As public opinion dips on health reform, President Barack Obama prepared for a crucial prime-time speech to Congress on the divisive issue.
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President Obama prepared today for a crucial prime-time speech on health care reform. He planned to address Congress and the nation this evening in the face of sliding public opinion polls.
NewsHour congressional correspondent Kwame Holman has our lead story report.
Tonight's health care speech will be the president's attempt to reset the debate on his central legislative initiative. Mr. Obama underlined that goal on ABC's "Good Morning America."
U.S. PRESIDENT BARACK OBAMA:
So the intent of the speech is to, A, make sure that the American people are clear exactly what it is that we're proposing; B, to make sure that Democrats and Republicans understand that I'm open to new ideas, that we're not being rigid and ideological about this thing, but we do intend to get something done this year.
Across the Capitol today, Republicans and Democrats laid out what they want to hear the president say.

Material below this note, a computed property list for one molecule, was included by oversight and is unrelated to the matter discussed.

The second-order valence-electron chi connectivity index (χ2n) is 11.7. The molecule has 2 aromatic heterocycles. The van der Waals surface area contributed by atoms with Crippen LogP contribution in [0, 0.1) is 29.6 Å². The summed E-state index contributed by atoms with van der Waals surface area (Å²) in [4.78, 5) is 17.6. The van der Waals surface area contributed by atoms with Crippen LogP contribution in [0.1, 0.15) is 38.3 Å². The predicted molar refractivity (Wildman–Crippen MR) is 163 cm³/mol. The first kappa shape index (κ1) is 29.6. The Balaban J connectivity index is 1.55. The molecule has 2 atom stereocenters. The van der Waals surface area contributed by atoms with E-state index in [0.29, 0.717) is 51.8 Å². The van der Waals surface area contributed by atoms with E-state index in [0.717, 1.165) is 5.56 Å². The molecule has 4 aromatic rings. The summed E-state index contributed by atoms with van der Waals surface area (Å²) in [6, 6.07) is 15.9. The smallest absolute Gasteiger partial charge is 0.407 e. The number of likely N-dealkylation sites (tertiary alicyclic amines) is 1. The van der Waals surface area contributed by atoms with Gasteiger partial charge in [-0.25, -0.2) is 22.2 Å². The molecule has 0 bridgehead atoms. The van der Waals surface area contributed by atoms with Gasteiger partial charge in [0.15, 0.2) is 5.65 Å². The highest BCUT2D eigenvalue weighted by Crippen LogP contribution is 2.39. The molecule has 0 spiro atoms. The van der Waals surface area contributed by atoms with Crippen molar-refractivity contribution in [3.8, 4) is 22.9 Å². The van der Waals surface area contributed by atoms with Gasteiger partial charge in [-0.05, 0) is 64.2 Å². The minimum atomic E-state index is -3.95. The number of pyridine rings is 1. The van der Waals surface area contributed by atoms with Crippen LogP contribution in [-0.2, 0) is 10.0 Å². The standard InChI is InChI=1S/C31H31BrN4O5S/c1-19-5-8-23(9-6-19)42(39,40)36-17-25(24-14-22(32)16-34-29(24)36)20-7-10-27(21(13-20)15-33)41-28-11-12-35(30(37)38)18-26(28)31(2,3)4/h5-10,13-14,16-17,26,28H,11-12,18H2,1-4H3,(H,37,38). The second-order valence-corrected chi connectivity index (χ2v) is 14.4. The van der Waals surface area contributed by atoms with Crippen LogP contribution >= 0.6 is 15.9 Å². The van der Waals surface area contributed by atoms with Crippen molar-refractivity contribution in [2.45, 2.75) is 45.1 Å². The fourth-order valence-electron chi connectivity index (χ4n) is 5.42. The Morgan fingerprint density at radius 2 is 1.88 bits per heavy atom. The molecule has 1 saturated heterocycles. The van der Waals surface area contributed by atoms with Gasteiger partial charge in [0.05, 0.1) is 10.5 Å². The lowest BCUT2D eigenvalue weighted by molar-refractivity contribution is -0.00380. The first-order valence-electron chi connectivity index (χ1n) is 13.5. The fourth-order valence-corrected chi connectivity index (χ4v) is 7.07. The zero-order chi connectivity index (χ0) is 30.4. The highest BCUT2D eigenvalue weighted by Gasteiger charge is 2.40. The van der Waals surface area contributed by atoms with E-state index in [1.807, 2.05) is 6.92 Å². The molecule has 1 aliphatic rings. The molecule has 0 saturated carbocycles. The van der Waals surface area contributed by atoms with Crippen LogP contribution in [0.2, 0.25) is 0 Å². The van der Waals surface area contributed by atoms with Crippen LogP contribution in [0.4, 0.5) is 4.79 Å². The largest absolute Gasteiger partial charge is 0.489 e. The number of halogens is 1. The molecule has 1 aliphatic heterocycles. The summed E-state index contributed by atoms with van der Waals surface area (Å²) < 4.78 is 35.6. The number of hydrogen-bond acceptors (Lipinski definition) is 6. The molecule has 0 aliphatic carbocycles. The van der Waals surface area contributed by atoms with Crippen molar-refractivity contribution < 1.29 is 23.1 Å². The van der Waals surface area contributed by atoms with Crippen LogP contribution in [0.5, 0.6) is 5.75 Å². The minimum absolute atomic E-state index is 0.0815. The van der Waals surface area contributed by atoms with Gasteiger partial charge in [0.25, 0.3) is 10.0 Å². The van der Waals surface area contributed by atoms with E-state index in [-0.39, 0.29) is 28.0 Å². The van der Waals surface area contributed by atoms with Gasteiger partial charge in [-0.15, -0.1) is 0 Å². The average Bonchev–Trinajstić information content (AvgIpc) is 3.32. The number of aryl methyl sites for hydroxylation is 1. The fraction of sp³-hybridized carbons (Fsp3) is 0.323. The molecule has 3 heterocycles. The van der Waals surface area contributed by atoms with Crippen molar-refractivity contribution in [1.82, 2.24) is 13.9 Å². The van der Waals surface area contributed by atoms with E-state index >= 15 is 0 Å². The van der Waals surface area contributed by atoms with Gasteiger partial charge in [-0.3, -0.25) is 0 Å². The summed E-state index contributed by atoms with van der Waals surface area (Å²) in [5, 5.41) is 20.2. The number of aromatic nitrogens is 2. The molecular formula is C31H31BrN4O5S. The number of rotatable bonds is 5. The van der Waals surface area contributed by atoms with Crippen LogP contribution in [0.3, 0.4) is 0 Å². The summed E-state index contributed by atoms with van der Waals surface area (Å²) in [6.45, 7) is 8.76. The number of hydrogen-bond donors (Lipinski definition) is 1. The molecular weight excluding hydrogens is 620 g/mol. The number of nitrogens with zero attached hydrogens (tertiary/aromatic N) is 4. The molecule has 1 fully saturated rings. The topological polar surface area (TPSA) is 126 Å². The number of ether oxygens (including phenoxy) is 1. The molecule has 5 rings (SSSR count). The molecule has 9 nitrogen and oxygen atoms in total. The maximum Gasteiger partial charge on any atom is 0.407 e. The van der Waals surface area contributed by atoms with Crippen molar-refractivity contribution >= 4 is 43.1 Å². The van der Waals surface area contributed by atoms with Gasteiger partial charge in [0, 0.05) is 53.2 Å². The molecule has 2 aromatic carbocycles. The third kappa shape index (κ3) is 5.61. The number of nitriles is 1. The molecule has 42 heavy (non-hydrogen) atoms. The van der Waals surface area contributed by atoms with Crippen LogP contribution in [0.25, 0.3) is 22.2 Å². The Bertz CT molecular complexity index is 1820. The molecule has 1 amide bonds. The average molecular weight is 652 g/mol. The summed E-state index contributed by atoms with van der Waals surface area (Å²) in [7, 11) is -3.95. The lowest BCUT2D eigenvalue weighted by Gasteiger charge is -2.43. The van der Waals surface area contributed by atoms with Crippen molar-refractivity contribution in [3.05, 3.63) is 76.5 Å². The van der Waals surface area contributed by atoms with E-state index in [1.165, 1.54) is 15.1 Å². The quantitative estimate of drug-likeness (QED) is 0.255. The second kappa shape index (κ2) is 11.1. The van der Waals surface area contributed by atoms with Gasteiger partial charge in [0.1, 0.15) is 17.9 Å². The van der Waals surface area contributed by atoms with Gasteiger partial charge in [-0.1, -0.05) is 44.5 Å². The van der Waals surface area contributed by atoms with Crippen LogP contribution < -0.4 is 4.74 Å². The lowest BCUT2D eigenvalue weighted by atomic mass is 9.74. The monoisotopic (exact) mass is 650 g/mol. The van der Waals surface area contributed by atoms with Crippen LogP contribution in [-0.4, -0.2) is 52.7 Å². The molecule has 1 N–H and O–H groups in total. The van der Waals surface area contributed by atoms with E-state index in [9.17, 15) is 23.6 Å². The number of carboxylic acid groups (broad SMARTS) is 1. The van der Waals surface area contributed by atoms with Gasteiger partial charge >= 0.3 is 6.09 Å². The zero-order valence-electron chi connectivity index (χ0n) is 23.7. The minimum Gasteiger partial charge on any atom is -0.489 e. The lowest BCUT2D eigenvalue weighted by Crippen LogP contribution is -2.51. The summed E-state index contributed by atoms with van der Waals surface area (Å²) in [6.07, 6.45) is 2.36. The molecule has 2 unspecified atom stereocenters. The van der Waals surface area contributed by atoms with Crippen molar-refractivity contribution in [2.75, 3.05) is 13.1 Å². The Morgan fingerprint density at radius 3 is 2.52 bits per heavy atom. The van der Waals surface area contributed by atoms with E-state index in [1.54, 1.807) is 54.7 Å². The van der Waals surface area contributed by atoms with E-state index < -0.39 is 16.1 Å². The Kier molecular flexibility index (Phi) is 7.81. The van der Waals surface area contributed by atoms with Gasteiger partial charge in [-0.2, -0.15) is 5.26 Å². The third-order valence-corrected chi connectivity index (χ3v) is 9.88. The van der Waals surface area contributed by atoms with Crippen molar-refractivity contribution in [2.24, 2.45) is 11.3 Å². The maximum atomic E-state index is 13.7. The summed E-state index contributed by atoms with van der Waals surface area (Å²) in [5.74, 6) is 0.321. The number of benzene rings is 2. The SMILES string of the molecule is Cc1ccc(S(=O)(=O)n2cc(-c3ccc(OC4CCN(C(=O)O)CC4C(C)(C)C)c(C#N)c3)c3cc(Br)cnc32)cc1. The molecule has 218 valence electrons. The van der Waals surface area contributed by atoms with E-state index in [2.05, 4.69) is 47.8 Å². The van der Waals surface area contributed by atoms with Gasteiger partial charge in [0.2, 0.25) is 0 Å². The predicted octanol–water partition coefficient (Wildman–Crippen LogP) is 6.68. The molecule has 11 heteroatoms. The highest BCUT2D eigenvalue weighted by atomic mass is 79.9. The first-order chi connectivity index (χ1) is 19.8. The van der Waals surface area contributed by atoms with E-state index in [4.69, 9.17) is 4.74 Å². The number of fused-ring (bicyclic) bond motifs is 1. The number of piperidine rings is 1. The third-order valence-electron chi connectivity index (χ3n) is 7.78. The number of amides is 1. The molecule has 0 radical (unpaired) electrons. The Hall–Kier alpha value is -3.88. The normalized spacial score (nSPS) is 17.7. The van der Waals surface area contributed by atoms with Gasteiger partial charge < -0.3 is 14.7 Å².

REP. MIKE PENCE, R-Ind.:
Tonight, the president has an extraordinary opportunity to lead this nation, to strike a truly bipartisan stance, to reject the ideas that the American people have rejected, and to embrace the ideas that the American people are prepared to embrace. A health care reform built on bringing real competition and real choice to our private insurance economy is the key.
REP. JOHN LARSON, D-Conn.:
People are coming to the commonsense conclusions that, once they've dealt with all the misinformation and flat-out lies, in many circumstances, that now it's time for the truth to unfold. I believe that the president will be that truth deliverer this evening and that this Democratic caucus will come together and pass a bill and put it on the president's desk.